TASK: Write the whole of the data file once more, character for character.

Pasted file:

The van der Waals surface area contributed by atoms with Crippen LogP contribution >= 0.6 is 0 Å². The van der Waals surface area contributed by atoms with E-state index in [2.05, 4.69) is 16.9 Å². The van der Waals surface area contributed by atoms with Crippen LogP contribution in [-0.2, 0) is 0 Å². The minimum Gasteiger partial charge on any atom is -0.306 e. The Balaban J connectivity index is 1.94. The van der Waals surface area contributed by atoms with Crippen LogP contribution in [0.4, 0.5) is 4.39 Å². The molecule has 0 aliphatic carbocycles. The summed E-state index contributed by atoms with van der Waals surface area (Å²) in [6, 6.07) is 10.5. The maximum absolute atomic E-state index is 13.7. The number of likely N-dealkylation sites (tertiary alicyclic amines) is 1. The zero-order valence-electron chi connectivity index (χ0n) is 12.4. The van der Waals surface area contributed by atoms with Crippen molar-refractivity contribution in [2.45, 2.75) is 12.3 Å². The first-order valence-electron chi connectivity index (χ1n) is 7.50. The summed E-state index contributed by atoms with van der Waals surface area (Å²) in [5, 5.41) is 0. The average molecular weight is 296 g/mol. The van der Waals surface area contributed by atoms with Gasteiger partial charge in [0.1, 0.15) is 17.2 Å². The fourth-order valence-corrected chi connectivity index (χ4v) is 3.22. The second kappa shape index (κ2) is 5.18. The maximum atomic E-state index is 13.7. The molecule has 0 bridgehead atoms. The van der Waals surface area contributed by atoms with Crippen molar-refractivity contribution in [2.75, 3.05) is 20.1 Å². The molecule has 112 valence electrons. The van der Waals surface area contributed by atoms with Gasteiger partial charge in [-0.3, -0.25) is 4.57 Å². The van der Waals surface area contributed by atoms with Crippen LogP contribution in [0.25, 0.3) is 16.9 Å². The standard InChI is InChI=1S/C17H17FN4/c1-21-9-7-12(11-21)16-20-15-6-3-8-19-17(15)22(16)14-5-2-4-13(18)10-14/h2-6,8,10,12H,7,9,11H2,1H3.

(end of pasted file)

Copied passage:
The van der Waals surface area contributed by atoms with Crippen LogP contribution >= 0.6 is 0 Å². The van der Waals surface area contributed by atoms with E-state index in [2.05, 4.69) is 16.9 Å². The van der Waals surface area contributed by atoms with Crippen LogP contribution in [-0.2, 0) is 0 Å². The minimum Gasteiger partial charge on any atom is -0.306 e. The Balaban J connectivity index is 1.94. The van der Waals surface area contributed by atoms with Crippen LogP contribution in [0.4, 0.5) is 4.39 Å². The molecule has 0 aliphatic carbocycles. The summed E-state index contributed by atoms with van der Waals surface area (Å²) in [6, 6.07) is 10.5. The maximum absolute atomic E-state index is 13.7. The number of likely N-dealkylation sites (tertiary alicyclic amines) is 1. The zero-order valence-electron chi connectivity index (χ0n) is 12.4. The van der Waals surface area contributed by atoms with Crippen molar-refractivity contribution in [2.45, 2.75) is 12.3 Å². The first-order valence-electron chi connectivity index (χ1n) is 7.50. The summed E-state index contributed by atoms with van der Waals surface area (Å²) in [5, 5.41) is 0. The average molecular weight is 296 g/mol. The van der Waals surface area contributed by atoms with Gasteiger partial charge in [0.1, 0.15) is 17.2 Å². The fourth-order valence-corrected chi connectivity index (χ4v) is 3.22. The second kappa shape index (κ2) is 5.18. The maximum atomic E-state index is 13.7. The molecule has 0 bridgehead atoms. The van der Waals surface area contributed by atoms with Crippen molar-refractivity contribution in [2.75, 3.05) is 20.1 Å². The molecule has 112 valence electrons. The van der Waals surface area contributed by atoms with Gasteiger partial charge in [-0.3, -0.25) is 4.57 Å². The van der Waals surface area contributed by atoms with Crippen LogP contribution in [0.25, 0.3) is 16.9 Å². The standard InChI is InChI=1S/C17H17FN4/c1-21-9-7-12(11-21)16-20-15-6-3-8-19-17(15)22(16)14-5-2-4-13(18)10-14/h2-6,8,10,12H,7,9,11H2,1H3.